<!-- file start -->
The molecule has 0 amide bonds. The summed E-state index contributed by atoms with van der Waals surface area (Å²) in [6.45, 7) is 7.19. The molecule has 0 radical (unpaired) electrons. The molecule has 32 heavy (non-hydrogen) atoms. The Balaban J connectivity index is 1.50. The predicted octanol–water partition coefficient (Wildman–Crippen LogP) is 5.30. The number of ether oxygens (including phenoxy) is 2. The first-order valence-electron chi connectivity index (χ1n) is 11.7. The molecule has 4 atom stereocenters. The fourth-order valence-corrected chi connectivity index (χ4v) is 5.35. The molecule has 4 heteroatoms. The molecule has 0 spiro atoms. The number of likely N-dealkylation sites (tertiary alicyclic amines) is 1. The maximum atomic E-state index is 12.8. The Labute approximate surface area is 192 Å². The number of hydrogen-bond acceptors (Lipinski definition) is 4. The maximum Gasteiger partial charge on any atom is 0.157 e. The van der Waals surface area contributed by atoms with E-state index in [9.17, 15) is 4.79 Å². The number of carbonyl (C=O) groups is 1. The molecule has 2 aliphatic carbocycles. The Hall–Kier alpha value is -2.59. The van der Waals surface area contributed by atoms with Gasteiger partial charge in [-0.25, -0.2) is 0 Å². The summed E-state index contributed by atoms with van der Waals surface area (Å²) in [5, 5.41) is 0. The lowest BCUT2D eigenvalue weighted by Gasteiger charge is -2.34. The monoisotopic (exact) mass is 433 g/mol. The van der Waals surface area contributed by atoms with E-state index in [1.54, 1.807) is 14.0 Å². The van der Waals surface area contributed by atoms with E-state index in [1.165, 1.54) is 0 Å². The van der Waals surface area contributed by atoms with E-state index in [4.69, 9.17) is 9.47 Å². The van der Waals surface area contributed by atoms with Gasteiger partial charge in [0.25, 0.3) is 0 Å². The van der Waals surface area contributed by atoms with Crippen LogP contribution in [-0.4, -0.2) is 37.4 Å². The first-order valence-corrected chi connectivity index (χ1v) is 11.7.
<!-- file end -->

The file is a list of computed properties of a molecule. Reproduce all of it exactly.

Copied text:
The molecule has 0 amide bonds. The summed E-state index contributed by atoms with van der Waals surface area (Å²) in [6.45, 7) is 7.19. The molecule has 0 radical (unpaired) electrons. The molecule has 32 heavy (non-hydrogen) atoms. The Balaban J connectivity index is 1.50. The predicted octanol–water partition coefficient (Wildman–Crippen LogP) is 5.30. The number of ether oxygens (including phenoxy) is 2. The first-order valence-electron chi connectivity index (χ1n) is 11.7. The molecule has 4 atom stereocenters. The fourth-order valence-corrected chi connectivity index (χ4v) is 5.35. The molecule has 4 heteroatoms. The molecule has 0 spiro atoms. The number of likely N-dealkylation sites (tertiary alicyclic amines) is 1. The maximum atomic E-state index is 12.8. The Labute approximate surface area is 192 Å². The number of hydrogen-bond acceptors (Lipinski definition) is 4. The maximum Gasteiger partial charge on any atom is 0.157 e. The van der Waals surface area contributed by atoms with E-state index in [9.17, 15) is 4.79 Å². The number of carbonyl (C=O) groups is 1. The molecule has 2 aliphatic carbocycles. The Hall–Kier alpha value is -2.59. The van der Waals surface area contributed by atoms with Gasteiger partial charge in [-0.25, -0.2) is 0 Å². The summed E-state index contributed by atoms with van der Waals surface area (Å²) in [5, 5.41) is 0. The lowest BCUT2D eigenvalue weighted by Gasteiger charge is -2.34. The monoisotopic (exact) mass is 433 g/mol. The van der Waals surface area contributed by atoms with E-state index in [1.54, 1.807) is 14.0 Å². The van der Waals surface area contributed by atoms with E-state index in [1.165, 1.54) is 0 Å². The van der Waals surface area contributed by atoms with E-state index in [4.69, 9.17) is 9.47 Å². The van der Waals surface area contributed by atoms with Gasteiger partial charge in [0.25, 0.3) is 0 Å². The van der Waals surface area contributed by atoms with Crippen LogP contribution in [-0.4, -0.2) is 37.4 Å². The first-order valence-corrected chi connectivity index (χ1v) is 11.7.